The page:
• July 21st, 2024
  • Sunday, 08:10:51 AM

State Launches Infant Formula Website and Crowdsourcing Campaign

Photo: AdobeStock New México officials recently launched a new website where parents and caregivers of infants can find infant formula supplies.


By Austin Fisher


As the United States continues to experience a shortage of infant formula, New México officials last Friday launched a new website where parents and caregivers of infants can find infant formula supplies.


NMformula.com is meant to provide medically reliable information for families with questions about how to ensure their children receive proper nutrition, acting Department of Health Secretary David Scrase said in a news release.


“We are committed to assist families in New México during this national formula shortage until it is resolved and want to remind anyone caring for an infant to understand the necessity of assuring formula is used in ways that are both accurate and safe for the child,” Scrase said.


The head of the U.S. Food and Drug Administration told a Senate committee last Thursday the U.S. government should consider creating a stockpile of infant formula to avoid the possibility of future shortages.


FDA Commissioner Robert Califf said in about two months, he expects manufacturers to start to produce a surplus of infant formula, and when they do, the federal government will need to decide if it wants to “maintain that surplus as a government activity for the foreseeable future.”


The New México website first asks parents and caregivers to contact their local Women, Infants, and Children (WIC) Office, and provides an interactive map of WIC offices throughout the state.


If they can’t find formula that way, the state site instructs them to call their baby’s pediatrician or provider to see if they have in-office samples or any similar formula that may be more readily available in stores and is nutritionally similar to their infant’s typical formula, and to check smaller stores and drug stores that have formula when larger stores do not.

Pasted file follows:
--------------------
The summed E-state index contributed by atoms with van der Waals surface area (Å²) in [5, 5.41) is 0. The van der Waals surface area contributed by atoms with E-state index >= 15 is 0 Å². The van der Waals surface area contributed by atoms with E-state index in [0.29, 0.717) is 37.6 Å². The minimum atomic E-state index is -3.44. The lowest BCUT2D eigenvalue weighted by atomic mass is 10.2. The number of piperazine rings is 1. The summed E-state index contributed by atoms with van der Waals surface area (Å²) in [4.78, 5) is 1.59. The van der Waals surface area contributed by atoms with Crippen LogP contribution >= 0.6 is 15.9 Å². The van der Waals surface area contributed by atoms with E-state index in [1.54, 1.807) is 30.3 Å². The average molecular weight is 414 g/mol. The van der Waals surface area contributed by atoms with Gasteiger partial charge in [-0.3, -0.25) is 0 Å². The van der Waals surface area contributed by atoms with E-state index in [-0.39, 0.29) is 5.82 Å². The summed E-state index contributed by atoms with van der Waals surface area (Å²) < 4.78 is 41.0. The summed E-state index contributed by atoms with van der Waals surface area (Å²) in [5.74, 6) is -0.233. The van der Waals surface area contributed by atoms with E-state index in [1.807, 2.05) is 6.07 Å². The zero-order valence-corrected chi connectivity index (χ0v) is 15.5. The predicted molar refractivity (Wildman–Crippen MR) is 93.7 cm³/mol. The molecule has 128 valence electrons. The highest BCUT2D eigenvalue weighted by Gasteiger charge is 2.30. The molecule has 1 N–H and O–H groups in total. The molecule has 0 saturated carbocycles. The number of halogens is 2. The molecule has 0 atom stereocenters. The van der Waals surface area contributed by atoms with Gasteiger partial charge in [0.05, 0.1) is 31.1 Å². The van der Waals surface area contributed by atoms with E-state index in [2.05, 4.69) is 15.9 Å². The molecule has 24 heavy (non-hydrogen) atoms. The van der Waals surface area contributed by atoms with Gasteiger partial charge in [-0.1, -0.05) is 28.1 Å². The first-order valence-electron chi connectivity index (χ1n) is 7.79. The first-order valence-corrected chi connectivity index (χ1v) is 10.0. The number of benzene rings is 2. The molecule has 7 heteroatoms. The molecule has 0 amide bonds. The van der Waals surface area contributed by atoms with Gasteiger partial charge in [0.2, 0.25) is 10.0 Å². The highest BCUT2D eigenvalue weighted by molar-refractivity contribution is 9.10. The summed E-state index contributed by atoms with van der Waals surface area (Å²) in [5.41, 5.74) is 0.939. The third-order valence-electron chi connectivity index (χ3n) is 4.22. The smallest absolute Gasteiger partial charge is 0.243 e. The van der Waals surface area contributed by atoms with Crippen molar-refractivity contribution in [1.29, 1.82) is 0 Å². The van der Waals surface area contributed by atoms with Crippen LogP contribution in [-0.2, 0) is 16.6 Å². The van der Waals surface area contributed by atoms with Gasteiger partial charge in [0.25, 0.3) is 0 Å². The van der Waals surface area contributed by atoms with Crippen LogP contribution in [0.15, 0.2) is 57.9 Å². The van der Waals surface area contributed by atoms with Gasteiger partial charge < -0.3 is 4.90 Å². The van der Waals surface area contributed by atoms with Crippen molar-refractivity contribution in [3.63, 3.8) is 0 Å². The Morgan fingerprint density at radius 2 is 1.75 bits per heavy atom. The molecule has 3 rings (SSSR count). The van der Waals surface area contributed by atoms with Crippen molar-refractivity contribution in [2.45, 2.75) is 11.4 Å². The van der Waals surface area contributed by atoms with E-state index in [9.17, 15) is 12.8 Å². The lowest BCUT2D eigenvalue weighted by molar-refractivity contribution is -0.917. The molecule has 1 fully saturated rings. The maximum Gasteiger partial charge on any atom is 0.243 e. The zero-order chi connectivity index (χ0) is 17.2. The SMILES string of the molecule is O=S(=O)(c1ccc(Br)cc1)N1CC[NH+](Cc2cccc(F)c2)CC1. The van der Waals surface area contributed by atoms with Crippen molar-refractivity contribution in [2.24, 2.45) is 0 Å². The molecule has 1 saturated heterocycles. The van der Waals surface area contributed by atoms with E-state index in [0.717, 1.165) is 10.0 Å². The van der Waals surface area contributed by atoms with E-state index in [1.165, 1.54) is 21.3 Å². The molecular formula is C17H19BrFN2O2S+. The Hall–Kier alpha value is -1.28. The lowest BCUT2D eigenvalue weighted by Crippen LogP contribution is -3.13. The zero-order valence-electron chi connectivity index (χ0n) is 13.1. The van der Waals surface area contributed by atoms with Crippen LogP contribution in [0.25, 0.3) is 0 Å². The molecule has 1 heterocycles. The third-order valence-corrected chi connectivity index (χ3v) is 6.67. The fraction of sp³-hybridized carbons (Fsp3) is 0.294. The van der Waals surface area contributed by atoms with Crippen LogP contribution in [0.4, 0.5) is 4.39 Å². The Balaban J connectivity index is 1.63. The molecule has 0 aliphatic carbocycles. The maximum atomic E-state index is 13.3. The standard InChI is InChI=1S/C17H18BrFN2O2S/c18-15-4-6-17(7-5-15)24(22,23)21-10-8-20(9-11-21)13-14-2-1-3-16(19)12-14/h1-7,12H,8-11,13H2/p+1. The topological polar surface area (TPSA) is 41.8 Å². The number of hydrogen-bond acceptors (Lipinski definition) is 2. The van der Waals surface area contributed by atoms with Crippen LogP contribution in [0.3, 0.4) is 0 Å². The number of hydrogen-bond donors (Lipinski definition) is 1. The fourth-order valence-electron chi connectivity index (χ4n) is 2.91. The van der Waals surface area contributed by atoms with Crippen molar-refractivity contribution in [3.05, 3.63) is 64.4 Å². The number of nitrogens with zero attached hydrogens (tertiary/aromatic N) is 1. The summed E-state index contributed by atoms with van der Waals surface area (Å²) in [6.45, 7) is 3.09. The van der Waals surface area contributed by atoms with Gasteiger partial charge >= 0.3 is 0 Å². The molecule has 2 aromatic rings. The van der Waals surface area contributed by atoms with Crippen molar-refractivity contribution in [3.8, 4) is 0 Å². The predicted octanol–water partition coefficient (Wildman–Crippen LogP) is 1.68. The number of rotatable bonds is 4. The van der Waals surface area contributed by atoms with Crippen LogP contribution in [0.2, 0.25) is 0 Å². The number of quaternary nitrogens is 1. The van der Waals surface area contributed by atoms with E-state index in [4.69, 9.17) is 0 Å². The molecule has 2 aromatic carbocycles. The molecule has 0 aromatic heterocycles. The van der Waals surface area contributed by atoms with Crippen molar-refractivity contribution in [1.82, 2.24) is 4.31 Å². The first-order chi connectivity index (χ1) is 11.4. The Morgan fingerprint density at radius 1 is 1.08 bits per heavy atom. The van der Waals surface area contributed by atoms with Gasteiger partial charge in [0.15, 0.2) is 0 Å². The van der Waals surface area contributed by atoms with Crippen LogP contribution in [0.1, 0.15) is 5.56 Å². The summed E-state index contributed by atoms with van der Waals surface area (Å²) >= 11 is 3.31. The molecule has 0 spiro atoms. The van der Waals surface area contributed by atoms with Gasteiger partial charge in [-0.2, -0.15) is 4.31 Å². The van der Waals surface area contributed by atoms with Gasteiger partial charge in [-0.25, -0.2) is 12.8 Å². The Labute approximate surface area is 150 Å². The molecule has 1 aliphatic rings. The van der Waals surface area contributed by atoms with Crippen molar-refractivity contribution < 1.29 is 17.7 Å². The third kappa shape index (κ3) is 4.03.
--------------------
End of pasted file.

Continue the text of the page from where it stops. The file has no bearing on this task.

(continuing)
The website says parents and caregivers should not: give toddler formula to infants, nor dilute formula to make it last longer, nor make their own formula.


The site also links to the NM Infant Formula Support Network, a Facebook group created by the Early Childhood Department, where people spread info about where specific formula brands and types are in stock, and share surplus formula they may have, along with other resources.


NMformula.com also links to the Human Milk Repository of New Mexico, a nonprofit accredited milk bank that sells human breast milk for $4.50 per ounce, before taxes.


For parents and caregivers able to afford child care, the state also uses federal funding to pay for the Child and Adult Food Program, which provides infant formula for both home-based child care and child care centers.


The state’s efforts to crowdfund infant formula come two weeks after a mother in Massachusetts launched the Free Formula Exchange, a national mutual aid network aimed at connecting people who need formula with people who have formula to donate.



Austin Fisher is a Reporter with Source New Mexico. This article is republished from Source New Mexico under a Creative Commons license.




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